In the 1980s, the animal research industry tried to spin negative public opinion with campaigns like “your daughter or your dog” implying your child would die if the dog or chimp didn’t. Then researchers replaced dog labs with pig labs, a less loved animal. But by the 2000s, the animal research industry, running scared, pushed through the Animal Enterprise Terrorism Act which criminalizes interference with “the operations of an animal enterprise” a precursor to “Ag-Gag” laws covering farm operations.
Yes the Public Can Judge Animal Research
In addition to underground vivariums, electronic surveillance, code cards, high tech security and the Animal Enterprise Terrorism Act, the animal research industry has another way of evading scrutiny: the public can’t judge their “high level” science. You do not have the scientific background to judge the work of scientists so “trust them.” Yet revealing that maternal deprivation causes harm in babies or maternal cocaine use affects the fetus is not “high level” science—it is a waste of taxpayer dollars, cruelty to animals and an insult to our intelligence.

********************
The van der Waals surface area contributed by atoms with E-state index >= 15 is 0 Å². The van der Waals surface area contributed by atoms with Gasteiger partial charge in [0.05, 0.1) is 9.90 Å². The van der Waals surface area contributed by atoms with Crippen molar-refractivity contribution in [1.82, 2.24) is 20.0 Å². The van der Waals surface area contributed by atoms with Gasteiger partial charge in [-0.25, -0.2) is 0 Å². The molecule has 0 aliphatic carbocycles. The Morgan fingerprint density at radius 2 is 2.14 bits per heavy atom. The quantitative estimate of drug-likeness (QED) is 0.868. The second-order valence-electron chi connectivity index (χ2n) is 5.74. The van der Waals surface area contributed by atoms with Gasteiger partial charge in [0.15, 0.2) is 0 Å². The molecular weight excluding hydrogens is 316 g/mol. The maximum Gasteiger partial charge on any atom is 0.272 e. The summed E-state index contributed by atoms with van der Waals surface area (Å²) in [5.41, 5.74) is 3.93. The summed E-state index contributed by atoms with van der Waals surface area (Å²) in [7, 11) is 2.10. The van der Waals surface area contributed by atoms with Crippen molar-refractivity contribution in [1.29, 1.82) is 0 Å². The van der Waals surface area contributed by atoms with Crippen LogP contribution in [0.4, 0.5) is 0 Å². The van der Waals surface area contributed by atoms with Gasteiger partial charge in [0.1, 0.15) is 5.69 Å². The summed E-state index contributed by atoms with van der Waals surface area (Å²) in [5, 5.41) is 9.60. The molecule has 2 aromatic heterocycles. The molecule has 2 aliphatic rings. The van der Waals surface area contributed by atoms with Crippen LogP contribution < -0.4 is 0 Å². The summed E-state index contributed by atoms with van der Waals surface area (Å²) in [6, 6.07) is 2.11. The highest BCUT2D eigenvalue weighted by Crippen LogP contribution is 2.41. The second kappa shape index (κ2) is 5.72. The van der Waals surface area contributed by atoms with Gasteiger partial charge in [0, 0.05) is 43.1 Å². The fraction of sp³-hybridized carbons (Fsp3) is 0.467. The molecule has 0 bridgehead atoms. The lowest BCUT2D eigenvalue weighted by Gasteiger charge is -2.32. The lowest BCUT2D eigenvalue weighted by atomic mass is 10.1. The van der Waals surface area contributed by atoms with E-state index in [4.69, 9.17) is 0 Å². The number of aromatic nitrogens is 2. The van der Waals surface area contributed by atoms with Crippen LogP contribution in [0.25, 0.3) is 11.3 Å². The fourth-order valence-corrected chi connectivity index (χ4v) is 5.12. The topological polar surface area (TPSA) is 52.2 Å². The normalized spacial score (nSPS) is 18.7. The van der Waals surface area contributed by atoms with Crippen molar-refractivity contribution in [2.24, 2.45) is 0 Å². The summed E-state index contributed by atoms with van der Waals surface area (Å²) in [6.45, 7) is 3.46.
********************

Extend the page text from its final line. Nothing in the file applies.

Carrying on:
Consider the “Draize Test” in which millions of restrained, conscious animals—usually albino rabbits but sometimes dogs—have test substances applied to their eyes to observe for redness, swelling, discharge, ulceration, hemorrhaging, cloudiness, or blindness. This “scientific” test is thrown out when product liability cases come to court because “animal results cannot be extrapolated to humans.” So why are they done?
The animal-research industry is a vast, macabre enterprise richly supporting medical centers and individual researchers with almost no transparency or accountability. The public is denied a right to “know” even though the public pays for it.